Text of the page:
2024-01-23 15:01:32

Illuminating the Path of Treating Chronic Obstructive Pulmonary Disease (COPD): Exploring the PK Profiles of Approved Inhaled Medications

Chronic obstructive pulmonary disease (COPD) is a chronic bronchitis and/or emphysema characterized by airflow obstruction, which can further develop into common chronic diseases. Chronic obstructive pulmonary disease (COPD) is a partially irreversible chronic disease that affects approximately 384 million individuals globally. There are several approved classes of maintenance therapy medications for stable COPD treatment, including β2 agonists, anticholinergic agents, and their combination agents. Over the past two decades, only one COPD medication with a new target (PDE-4), roflumilast, has been approved.


Tiotropium, the first approved LAMA, inhibits smooth muscle cell contraction by inhibiting the binding of acetylcholine to M3 muscarinic receptors. Its structural features contribute significantly to its efficacy in COPD treatment. It also has shown more significant efficacy when used in combination with olodaterol hydrochloride (LABA). Therefore, this blog discusses data on the bronchodilator (tiotropium) and the combination drug (olodaterol hydrochloride) to illustrate the pharmacokinetics (PK) of inhaled bronchodilator medications.


What is the PK profile of tiotropium (LAMA)?


  • Absorption: Inhalation is a crucial administration route for tiotropium, allowing the drugs to directly reach the target site in the bronchi and lungs. After inhalation administration, tiotropium is rapidly absorbed and effective, thus providing rapid and effective treatment for COPD’s airway obstruction symptoms.
  • Distribution: Tiotropium has extensive tissue binding and no central nervous system distribution. The moderate to high plasma protein binding (PPB) reduces the concentration of free drugs in the systemic circulation, thereby reducing the risk of adverse systemic effects.
  •  Metabolism: In vitro studies have shown that two metabolites (N-methylscopine and dithienylglycolic acid) do not enhance the efficacy of tiotropium or alter its safety or tolerability.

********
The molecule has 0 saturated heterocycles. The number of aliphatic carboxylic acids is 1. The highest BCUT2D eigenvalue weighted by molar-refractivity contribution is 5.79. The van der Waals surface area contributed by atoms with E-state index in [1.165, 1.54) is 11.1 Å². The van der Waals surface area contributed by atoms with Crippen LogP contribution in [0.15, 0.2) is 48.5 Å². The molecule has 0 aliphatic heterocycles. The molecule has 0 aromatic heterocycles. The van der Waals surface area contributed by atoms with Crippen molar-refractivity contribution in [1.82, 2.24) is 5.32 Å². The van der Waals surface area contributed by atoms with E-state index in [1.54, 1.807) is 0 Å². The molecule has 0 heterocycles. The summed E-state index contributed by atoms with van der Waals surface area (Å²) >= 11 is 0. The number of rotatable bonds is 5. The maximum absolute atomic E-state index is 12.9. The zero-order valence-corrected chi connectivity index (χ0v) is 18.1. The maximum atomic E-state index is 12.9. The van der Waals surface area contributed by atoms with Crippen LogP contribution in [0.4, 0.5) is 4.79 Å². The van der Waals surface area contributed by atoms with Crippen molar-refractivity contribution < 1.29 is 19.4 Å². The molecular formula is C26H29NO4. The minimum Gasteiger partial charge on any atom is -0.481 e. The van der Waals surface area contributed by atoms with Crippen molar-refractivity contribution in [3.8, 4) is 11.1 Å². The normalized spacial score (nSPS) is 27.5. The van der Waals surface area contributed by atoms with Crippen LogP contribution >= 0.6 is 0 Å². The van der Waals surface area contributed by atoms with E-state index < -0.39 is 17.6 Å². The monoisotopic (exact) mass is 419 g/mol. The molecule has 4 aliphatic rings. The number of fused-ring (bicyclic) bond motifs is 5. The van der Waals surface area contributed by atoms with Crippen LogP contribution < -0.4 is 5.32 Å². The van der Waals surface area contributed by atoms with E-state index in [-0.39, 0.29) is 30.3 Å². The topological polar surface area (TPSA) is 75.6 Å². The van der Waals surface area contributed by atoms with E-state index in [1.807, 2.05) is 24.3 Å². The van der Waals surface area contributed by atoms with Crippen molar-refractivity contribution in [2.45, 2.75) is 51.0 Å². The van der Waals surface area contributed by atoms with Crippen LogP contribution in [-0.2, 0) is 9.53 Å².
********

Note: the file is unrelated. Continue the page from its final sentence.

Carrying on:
• Clearance (excretion): After intravenous injection (IV), 74% of the dose is excreted through the urine in its original form. After dry powder inhalation, 14% of the dose is excreted through the urine. The remaining dose is not absorbed by the intestines and is excreted in feces.
  • Drug interactions (DDI): Tiotropium has a low risk of drug interaction (DDI). It does not inhibit cytochrome P450 enzymes 1A1, 1A2, 2B1, 2C9, 2C19, 2D6, 2E1, or 3A4. Additionally, the extremely low systemic exposure further reduces the risk of drug interactions.


Why the drug combination of tiotropium (LAMA) with olodaterol hydrochloride (LABA) is significantly effective for treating COPD


Tiotropium and olodaterol hydrochloride act on the M3 muscarinic receptors and β2 receptors on the airway smooth muscles, respectively, achieving bronchodilatory. They have similar PK profiles, including poor oral absorption, low systemic exposure, and rapid clearance. When the combination of tiotropium and olodaterol hydrochloride is administered by inhalation, the PK parameters of each component are similar to those observed with individual administration.

The key points of the PK profiles of inhaled COPD medications

Using the example of tiotropium inhalation formulation and tiotropium bromide/olodaterol hydrochloride combination inhalation formulation, the PK profiles of inhaled COPD medications were summarized as follows:

  • High potency, which meets the requirement for low-dose inhalation administration
  • Low gastrointestinal absorption, which reduces the risk of toxicity owing to systemic exposure
  • Limited ability to cross the blood-brain barrier, which reduces the impact on the central nervous system
  • Rapid clearance from the circulatory system decreases drug exposure to non-target tissues and organs.

Given the widespread prevalence of patients with COPD worldwide, the market prospects for inhaled COPD drugs are promising. Therefore, developing strategies for PK studies on COPD drugs needs more effort in the future.


If you want to learn more details about the PK profiles of inhaled medications, please read the article now.

Committed to accelerating drug discovery and development, we offer a full range of discovery screening, preclinical development, clinical drug metabolism, and pharmacokinetic (DMPK) platforms and services. With research facilities in the United States (New Jersey) and China (Shanghai, Suzhou, Nanjing, and Nantong), 1,000+ scientists, and over fifteen years of experience in Investigational New Drug (IND) application, our DMPK team at WuXi AppTec are serving 1,500+ global clients, and have successfully supported 1,200+ IND applications.  

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